The many medical benefits of Vitamin C have long been known. Indeed, many of us take daily supplements of Vitamin C for a variety of intended benefits, including boosting our immune system and fighting colds, cardiovascular disease and eye disease. It’s also said to be cosmetically beneficial for our skin.
As long ago as 1942, the important role of Vitamin C in fracture healing was reported. As well as promoting bone formation, Vitamin C has since been shown to improve the mechanical strength of the new bone (callus) that forms during the bone unification process.
Are supplements important?
Unlike most animals, humans are unable to synthesise Vitamin C in our bodies. Our only sources of this vitamin are therefore what we consume through our diet and/or supplements. The most important dietary sources of Vitamin C are from fruit and vegetables. As so many of us are so bad at ensuring that we consume our “Five a Day”, supplements can be very important.
Can Vitamin C prevent CRPS?
As a result of a considerable amount of research, it is now widely accepted in the medical profession that there is a correlation between taking Vitamin C and the chance of developing CRPS following limb fractures or limb surgery.
One study* looked at the effect of taking Vitamin C on the development of CRPS in patients with wrist fractures. Of 416 patients studied, 317 received Vitamin C and 99 received a placebo. 2.4% of the group taking Vitamin C developed CRPS compared to 10.1% in the placebo group. The study concluded that Vitamin C does reduce the prevalence of CRPS following wrist fractures and the daily dose recommended was 500 mg.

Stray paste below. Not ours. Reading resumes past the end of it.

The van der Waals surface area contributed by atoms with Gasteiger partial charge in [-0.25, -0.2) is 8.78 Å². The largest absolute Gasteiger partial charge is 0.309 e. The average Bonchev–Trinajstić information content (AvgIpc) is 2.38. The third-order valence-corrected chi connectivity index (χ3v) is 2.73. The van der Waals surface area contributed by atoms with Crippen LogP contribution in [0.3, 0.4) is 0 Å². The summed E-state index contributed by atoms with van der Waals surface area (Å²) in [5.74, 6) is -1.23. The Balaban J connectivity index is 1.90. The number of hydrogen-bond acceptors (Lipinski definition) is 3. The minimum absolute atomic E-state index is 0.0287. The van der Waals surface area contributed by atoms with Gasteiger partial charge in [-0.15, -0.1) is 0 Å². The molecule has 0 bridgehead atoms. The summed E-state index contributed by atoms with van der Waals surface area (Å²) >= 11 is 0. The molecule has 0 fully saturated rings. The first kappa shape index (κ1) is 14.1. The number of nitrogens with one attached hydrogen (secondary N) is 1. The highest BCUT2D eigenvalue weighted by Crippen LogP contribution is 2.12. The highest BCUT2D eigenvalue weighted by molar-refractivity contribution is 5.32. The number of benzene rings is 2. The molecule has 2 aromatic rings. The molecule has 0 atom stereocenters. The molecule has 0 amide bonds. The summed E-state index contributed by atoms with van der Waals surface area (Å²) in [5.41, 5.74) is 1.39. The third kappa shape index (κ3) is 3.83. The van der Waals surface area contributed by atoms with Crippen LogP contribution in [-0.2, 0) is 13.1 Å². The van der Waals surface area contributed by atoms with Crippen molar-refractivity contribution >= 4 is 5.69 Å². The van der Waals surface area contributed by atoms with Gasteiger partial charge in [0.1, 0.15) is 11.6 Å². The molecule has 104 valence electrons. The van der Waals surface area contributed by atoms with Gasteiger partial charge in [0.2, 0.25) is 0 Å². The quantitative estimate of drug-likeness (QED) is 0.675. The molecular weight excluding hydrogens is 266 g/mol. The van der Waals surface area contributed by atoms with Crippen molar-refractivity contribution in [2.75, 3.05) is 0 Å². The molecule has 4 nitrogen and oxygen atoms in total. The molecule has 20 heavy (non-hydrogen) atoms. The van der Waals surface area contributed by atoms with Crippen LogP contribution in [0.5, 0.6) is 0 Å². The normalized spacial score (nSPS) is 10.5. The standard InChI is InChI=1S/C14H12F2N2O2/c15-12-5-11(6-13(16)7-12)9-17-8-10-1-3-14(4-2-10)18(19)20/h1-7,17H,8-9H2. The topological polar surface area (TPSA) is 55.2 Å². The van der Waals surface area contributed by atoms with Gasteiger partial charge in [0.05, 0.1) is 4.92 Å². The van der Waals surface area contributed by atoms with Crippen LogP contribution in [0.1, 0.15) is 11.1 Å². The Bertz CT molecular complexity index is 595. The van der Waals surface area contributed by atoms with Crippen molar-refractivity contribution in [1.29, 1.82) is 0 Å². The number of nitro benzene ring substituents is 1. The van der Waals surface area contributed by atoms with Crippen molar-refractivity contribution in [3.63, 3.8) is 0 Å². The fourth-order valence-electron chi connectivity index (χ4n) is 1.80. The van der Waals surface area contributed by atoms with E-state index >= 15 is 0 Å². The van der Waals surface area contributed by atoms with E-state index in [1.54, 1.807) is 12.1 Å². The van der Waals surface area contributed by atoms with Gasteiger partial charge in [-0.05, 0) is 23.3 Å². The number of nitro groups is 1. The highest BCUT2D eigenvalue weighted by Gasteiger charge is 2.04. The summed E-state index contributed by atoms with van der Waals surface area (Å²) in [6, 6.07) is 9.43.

Another study** turned its attention to the development of CRPS Type 1 following foot and ankle surgery. 420 feet in 392 patients were included in the study. Again, they were divided into two groups: 185 in Group I and 235 in Group II. Group I did not receive Vitamin C but Group II did. CRPS Type 1 occurred in 9.6% of Group I and 1.7% of Group II. The conclusion was that Vitamin C was effective in reducing the prevalence of CRPS Type 1 following surgery to the foot and ankle.
These studies do suggest that whilst Vitamin C does not absolutely prevent the development of CRPS following limb fractures or limb surgery, it does significantly reduce that risk.
However – a word of caution
Recently, a statistical analysis*** has been published which analysed the data from a number of studies on the use of Vitamin C to prevent CRPS in patients with distal radius (wrist) fractures. The conclusion of that analysis was that “the evidence for vitamin C to prevent CRPS in patients with distal radius fractures fails to demonstrate a significant benefit. The overall quality of the evidence is low, and these results should be interpreted in the context of clinical expertise and patient preferences.”
So are we back to square one?
Probably the best interpretation of the recent statistical analysis is that the role of Vitamin C in reducing the prevalence of CRPS following limb fractures and limb surgery needs to be investigated more closely. It is important to note that the criticism is aimed at the methodology of the studies, rather than dismissing the results altogether.
In the meantime, however, given that Vitamin C is inexpensive and its potential side effects are limited, the advice has to be that taking 500 mg of Vitamin C daily for at least 50 days following limb fracture or surgery remains a worthwhile measure.
Worryingly, however, I have been told by one CRPS sufferer who underwent surgery following her diagnosis of CRPS that at no time did either her surgeon or pain specialist recommend taking Vitamin C. Fortunately, as a result of her own research, she was aware of the potential benefits and took the supplement.
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